Of the five-issue Buffy Season 8 volumes, Volume 1 was so-so, Volumes 2 and 3 were very good in my opinion, and Volumes 4 and 5 have been bags of a distinctly mixed sort.

I read much more literary fiction than SF last year, but it looks as though the balance may reverse this year in terms of what's on my TBR pile- there is plenty of poetry there was well, starting with collections by Emma Neale and Sue Wootton. I'm also lined up to do a couple more reviews for Belletrista - one of which I need to start on soon (http://www.belletrista.com

Helen Lowe said...

Hot off the press in 2010, I recommend Max Brooks' "World War Z: An Oral History of the Zombie Apocalypse". I saw it recommended by a poster on Rachael King's blog at the end of last year and I have to say, I found it compelling reading. You have to take the zombies as read, of course, but I thought it was a very authentic imagining of human response to mass trauma.

Poetry-wise I have the NZPS anthology, "moments in the whirlwind" (edited by Barbara Strang), next up to read and then Robynanne Milford's "Songcatcher"--but first up, "Wolf Hall".

Tim Upperton said...

I have to disagree with you about James's "The Turn of the Screw", Tim. The one ghost story ever that made the hairs on my neck prickle. The possibility that it's all in the head of the governess makes it all the more scary, I think.
Like Helen L, I've enjoyed the Voyagers anthology - interesting and revealing to read some poems I know well in a different context. Happy New Year.

Tim Jones said...

Thanks for these further comments, Helen and Tim. I started "The Turn of the Screw" expecting to enjoy it, but I found James's prose style maddening, and the characters' reactions unconvincing - the ontological intrigue of the "reality" or otherwise of the narrative wasn't enough to rescue it for me.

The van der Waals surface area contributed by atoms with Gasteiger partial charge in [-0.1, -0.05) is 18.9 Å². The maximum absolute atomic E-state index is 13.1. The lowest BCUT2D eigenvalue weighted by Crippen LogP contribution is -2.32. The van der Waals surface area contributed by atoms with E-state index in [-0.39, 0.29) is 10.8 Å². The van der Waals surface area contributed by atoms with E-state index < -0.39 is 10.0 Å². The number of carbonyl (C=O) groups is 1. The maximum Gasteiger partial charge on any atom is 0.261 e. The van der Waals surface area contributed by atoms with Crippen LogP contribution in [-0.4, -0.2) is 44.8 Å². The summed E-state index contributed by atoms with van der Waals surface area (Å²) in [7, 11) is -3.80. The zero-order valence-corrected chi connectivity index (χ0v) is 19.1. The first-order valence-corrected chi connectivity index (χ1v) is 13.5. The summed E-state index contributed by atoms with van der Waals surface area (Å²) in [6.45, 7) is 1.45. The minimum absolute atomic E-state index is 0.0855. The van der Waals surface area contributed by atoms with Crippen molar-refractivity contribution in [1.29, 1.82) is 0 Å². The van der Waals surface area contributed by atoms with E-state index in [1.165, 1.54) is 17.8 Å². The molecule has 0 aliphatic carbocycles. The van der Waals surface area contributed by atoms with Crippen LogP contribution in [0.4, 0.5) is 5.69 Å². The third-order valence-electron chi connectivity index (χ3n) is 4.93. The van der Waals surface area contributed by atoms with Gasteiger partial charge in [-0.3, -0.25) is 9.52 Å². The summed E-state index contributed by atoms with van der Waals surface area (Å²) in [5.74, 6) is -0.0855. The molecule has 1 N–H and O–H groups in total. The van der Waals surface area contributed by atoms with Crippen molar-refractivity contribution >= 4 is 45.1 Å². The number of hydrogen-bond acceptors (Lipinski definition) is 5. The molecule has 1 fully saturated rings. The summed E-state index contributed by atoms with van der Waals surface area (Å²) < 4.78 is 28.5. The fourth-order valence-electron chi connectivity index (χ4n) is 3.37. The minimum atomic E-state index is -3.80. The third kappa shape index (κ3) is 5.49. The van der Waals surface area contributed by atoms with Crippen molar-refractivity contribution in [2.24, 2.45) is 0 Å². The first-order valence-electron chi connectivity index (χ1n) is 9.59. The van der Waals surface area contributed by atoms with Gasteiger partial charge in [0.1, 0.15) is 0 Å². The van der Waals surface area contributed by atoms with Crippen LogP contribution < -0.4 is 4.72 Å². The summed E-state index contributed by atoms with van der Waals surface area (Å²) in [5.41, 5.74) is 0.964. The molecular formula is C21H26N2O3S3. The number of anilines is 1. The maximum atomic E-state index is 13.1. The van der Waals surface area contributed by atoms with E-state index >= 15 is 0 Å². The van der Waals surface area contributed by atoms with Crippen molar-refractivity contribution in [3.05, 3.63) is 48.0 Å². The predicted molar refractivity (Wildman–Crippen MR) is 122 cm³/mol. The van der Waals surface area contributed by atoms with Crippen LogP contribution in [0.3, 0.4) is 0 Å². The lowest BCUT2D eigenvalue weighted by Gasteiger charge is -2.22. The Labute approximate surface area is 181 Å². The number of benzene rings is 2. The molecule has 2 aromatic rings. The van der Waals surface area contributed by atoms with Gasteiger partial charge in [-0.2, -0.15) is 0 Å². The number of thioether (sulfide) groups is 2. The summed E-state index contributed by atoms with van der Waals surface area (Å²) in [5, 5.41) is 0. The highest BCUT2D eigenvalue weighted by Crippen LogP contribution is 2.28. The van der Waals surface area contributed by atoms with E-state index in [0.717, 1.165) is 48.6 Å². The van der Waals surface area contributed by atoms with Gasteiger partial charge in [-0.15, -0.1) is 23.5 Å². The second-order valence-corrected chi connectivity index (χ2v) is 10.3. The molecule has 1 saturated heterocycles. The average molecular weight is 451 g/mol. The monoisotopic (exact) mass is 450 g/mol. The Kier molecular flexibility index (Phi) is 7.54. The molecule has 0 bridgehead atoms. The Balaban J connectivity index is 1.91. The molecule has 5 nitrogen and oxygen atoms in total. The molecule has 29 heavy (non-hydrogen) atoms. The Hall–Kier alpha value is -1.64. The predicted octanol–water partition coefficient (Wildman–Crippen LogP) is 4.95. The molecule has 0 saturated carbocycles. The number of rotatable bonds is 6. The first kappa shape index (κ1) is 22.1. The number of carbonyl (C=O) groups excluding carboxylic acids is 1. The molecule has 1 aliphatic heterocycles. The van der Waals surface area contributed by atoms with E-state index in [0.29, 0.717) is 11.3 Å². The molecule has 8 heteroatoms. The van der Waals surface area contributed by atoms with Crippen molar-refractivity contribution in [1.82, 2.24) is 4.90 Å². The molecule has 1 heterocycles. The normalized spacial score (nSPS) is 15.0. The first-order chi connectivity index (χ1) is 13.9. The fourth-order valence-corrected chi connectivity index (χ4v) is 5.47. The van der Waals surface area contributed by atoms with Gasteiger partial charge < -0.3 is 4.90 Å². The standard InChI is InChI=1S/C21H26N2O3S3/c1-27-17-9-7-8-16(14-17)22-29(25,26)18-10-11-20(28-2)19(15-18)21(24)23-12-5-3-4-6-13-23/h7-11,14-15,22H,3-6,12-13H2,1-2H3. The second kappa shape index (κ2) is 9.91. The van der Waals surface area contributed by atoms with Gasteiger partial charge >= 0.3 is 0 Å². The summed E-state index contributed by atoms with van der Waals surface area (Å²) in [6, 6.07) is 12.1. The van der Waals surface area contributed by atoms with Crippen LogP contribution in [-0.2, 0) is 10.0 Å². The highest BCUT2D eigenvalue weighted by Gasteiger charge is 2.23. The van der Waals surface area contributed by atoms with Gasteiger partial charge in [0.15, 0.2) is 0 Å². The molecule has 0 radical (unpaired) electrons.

Despite this disappointment, I read David Lodge's book "The Year of Henry James" a few weeks ago. It contains the story of how Lodge's novel "Author, Author" and Colm Toibin's novel "The Master", both centering on the same incident in James's life, appeared within a few months of each other, and how this affected the reception of Lodge's novel, but also includes other criticism: and one of these pieces showed that James had a much less ornate prose style when he began writing. I far prefer James' earlier and less cluttered style, which, based on our previous discussions, probably won't surprise you!

Kay McKenzie Cooke. said...

Tim - thanks for the lovely comments about my poetry collections. It's so very encouraging ... I think 2010 may be a poetry-making year for me, so it's particularly warming and motivating to get such positive feedback.
I must keep tabs on my reading this year - I'm sure it would prove helpful and surprising.

Tim Jones said...

I hope 2010 is a poetry-writing year for you, Kay, because then, in due course, I will get the chance to read more of your poetry! And, in any case, I hope it's a good year for you.

Once I got over the delusion that I would review every book I read in 2009, keeping track of my year's reading proved to be quite easy, so I'm planning to do it again in 2010.